2016 In Review - Adopted Decisions

Introduction

Adopted DecisionsIn 2016, the United States Citizenship and Immigration Services (USCIS) designated four decisions of the Administrative Appeals Office (AAO) as “adopted decisions.” An adopted decision constitutes binding policy on the USCIS and all of its employees. When the USCIS “adopts” an AAO precedent decision, it gives the decision a unique citation format and publishes a Policy Memorandum announcing the decision. It is important to note that an adopted decision is not the same as a precedent decision rendered by the Board of Immigration Appeals (BIA), the Attorney General (AG), or the AAO. Adopted decisions are only binding on the USCIS.

We posted full articles on each of the AAO's four adopted decisions in 2016. In this article, we will review each of these decisions and provide brief summaries along with links to the corresponding articles.

We also posted articles on the 28 precedent decisions issued in 2016. You may find the first part [see article] and the second part [see article] in our section on U.S. Immigration Appeals [see category]. It is worth noting that the second part of our review of the 2016 precedent decisions includes the AAO's lone precedent decision of 2016, the Matter of Dhanasar, 26 I&N Dec. 26 I&N Dec. 884 (AAO 2016) [see article].

Please see our full article to learn more about what an AAO adopted decision is and how it is distinct from a precedent decision [see article].

List of Adopted Decisions (in order of adoption)

1. Matter of H-V-P-, Adopted Decision 2016-01 (AAO Feb. 9, 2016)

In the Matter of H-V-P-, the AAO held that medical specialists who agree to practice in an area designated by the Secretary of Health and Human Services (HHS) as having a shortage of health care professionals may be eligible for a physician national interest waiver in an employment-based second preference (EB2) immigrant visa petition.

The Matter of H-V-P- reflects an important change in policy that makes clear that medical specialists can qualify for physician national interest waivers. The USCIS's previous reading of the provision had the effect of limiting physician national interest waivers for medical professionals to primary care physicians.

Please read our full article to learn more [see article].

2. Matter of Z-A-, Inc., Adopted Decision 2016-02 (AAO Apr. 14, 2016)

The Matter of Z-A-, Inc. dealt with a subset of L1A petitions. In this decision, the AAO held that an L1A function manager must primarily manage an essential function, although he or she may also use business expertise to perform some operational or administrative tasks. The decision addressed how the USCIS should determine whether such an L1A beneficiary's job duties would be “primarily managerial in nature,” including when staffing levels and the size of the petitioning organization should be considered.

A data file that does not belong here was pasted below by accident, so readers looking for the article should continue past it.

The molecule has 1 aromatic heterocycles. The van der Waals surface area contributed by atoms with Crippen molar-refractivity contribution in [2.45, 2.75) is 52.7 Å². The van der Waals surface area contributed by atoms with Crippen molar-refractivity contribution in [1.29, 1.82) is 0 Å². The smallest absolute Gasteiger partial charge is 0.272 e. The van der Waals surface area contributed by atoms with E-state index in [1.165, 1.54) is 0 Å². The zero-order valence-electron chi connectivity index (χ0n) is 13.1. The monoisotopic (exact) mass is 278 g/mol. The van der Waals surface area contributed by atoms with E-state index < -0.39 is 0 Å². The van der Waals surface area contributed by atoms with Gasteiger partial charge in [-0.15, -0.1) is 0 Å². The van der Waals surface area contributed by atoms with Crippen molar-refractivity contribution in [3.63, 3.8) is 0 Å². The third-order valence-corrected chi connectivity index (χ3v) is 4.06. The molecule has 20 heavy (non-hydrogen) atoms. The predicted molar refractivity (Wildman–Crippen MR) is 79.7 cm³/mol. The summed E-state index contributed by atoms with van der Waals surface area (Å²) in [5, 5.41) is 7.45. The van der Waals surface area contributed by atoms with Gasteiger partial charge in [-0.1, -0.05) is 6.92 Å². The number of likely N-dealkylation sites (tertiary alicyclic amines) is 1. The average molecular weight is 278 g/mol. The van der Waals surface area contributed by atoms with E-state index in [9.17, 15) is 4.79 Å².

The Matter of Z-A-, Inc. will be an instructive decision to both adjudicators and L1A petitioners going forward. The decision is most significant in situations where the L1A petitioner is a small company, and the petition beneficiary may perform some operational or administrative tasks that are not themselves managerial in nature.

Please see our full article to learn more [see article].

3. Matter of L-S-M-, Adopted Decision 2016-03 (AAO Feb. 23, 2016)

In the Matter of L-S-M-, the AAO held that the exception to the civil penalties for failure to comply with an order of voluntary departure found in section 240B(d)(2) of the Immigration and Nationality Act does not extend to U1 nonimmigrant victims of qualifying criminal activity (qualifying for U1 nonimmigrant purposes). This exception is available for certain victims of domestic violence or related abuse. The AAO also held that the civil penalties in section 240B(d)(1) of the INA apply only to aliens who voluntarily comply with an order of voluntary departure.

This decision clarifies that section 240B(d)(2) does not extend to U nonimmigrants, but also makes clear that the civil penalties for failure to comply with an order of voluntary departure only attach if the failure itself was voluntary.

See our full article to learn more [see article].

4. Matter of R-C-C-S-D- , Adopted Decision 2016-04 (AAO Oct. 24, 2016)

In the Matter of R-C-C-S-D-, the AAO held that the Department of Homeland Security (DHS) may designate a language immersion school as a Q1 international cultural exchange program so long as the language immersion school meets the three regulatory requirements for designation as a Q1 international exchange program.

In the Matter of R-C-C-S-D-, the AAO makes clear that language immersion programs can qualify as Q1 international cultural exchange programs so long as they include a cultural component and meet the other Q1 regulatory requirements.

See our full article on this decision to learn more [see article].

Conclusion

The four adopted decisions from 2016 will have a lasting effect going forward. The Matter of Z-A- should especially touch on a large number of cases given the prevalence of the L1 intracompany transferee category. The Matter of H-V-P- and the Matter of R-C-C-S-D- represent important policy changes and clarifications for EB2 medical specialists and the Q1 cultural exchange program respectively.